Bone Crossed

Cry Wolf

Hunting Ground
by Patricia Briggs
(Ace, $6.99, PG-13) ISBN 978-0441017386
The process of bringing werewolves "out of the closet" is not a simple one in the slightest. Charles Cornick, son and executioner to the Marrock—read, king—of the American werewolves knows this better than most.  Despite that, and centuries of deferring to his father Bran's judgment, Charles insists that Bran skip a werewolf-wide conference in Washington.  Charles, with Bran's witchborn background as well as the shamanism that runs through his mother's native American blood, often senses things before they happen. With the help of his new mate, Anna, the pack's Omega, Charles convinces Bran to stay home - which means Charles has to go in the Marrock's place.

Neither Bran or Charles are men without enemies, so when an attempt is made to kidnap Anna the first night the werewolves gather, Charles is not surprised.  Worked up, yes.  Even puzzled to some extent, as Anna insists the would-be kidnappers were vampires working with werewolf magic.  Charles trusts Anna's judgment implicitly - and Anna tries to return the favor.

Anna Latham first appeared in a short story in On the Prowl (which I would strongly encourage readers of the Alpha and Omega books to read), battered and abused by her pack. However, though submissive, Omegas abide outside the typical werewolf pack structure and have an uncanny ability to soothe the feelings of their more dominant brethren. Charles recognized this in her immediately and, though he would have rescued her regardless, took her as his mate when their wolves demanded it.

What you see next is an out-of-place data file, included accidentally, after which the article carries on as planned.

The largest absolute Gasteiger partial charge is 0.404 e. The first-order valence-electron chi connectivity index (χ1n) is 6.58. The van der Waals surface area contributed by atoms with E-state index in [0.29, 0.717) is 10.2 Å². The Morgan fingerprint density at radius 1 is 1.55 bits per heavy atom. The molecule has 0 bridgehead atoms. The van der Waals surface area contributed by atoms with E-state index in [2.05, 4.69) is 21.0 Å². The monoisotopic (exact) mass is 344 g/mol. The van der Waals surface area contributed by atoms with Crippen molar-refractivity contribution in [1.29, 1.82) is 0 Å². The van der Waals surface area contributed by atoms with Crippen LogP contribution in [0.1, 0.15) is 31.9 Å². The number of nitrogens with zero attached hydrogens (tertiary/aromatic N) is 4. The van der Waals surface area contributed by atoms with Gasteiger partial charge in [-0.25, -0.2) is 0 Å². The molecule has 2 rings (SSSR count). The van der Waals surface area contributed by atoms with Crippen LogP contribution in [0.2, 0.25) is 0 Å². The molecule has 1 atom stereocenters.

Anna is learning, slowly, to trust Charles the man where their wolves immediately came to terms.  As the trust grows, Anna blossoms.  In Hunting Ground, Anna for the first time exerts her abilities to control the wolves when necessary.  She also takes part in investigating the murder of the wife of one of the other Alphas at the conference —and proves herself correct several times.  With the aid of the only other Omega werewolf she's met, Anna even includes herself in the hunt that is put on as a respite from the conference.

Though the growth of the characters in Hunting Ground essentially pushes the novel, Briggs, usually an ace storyteller, seems a bit off her game with the plotlines. The various criminal elements and crimes themselves are almost too convoluted— or, perhaps, just not given enough screentime—to make much sense.  In fact, it takes the old cliché of the villain spilling their guts to tie up the loose ends.  Even after that, some readers may shake their heads and wonder.  The conclusion of Hunting Ground will leave many with the feeling that it wasn't quite done yet. Though Hunting Ground also lacks Briggs' signature insights into the feelings of others, it is regardless a must-read for fans of the author or this series specifically.

--Sarrah Knight

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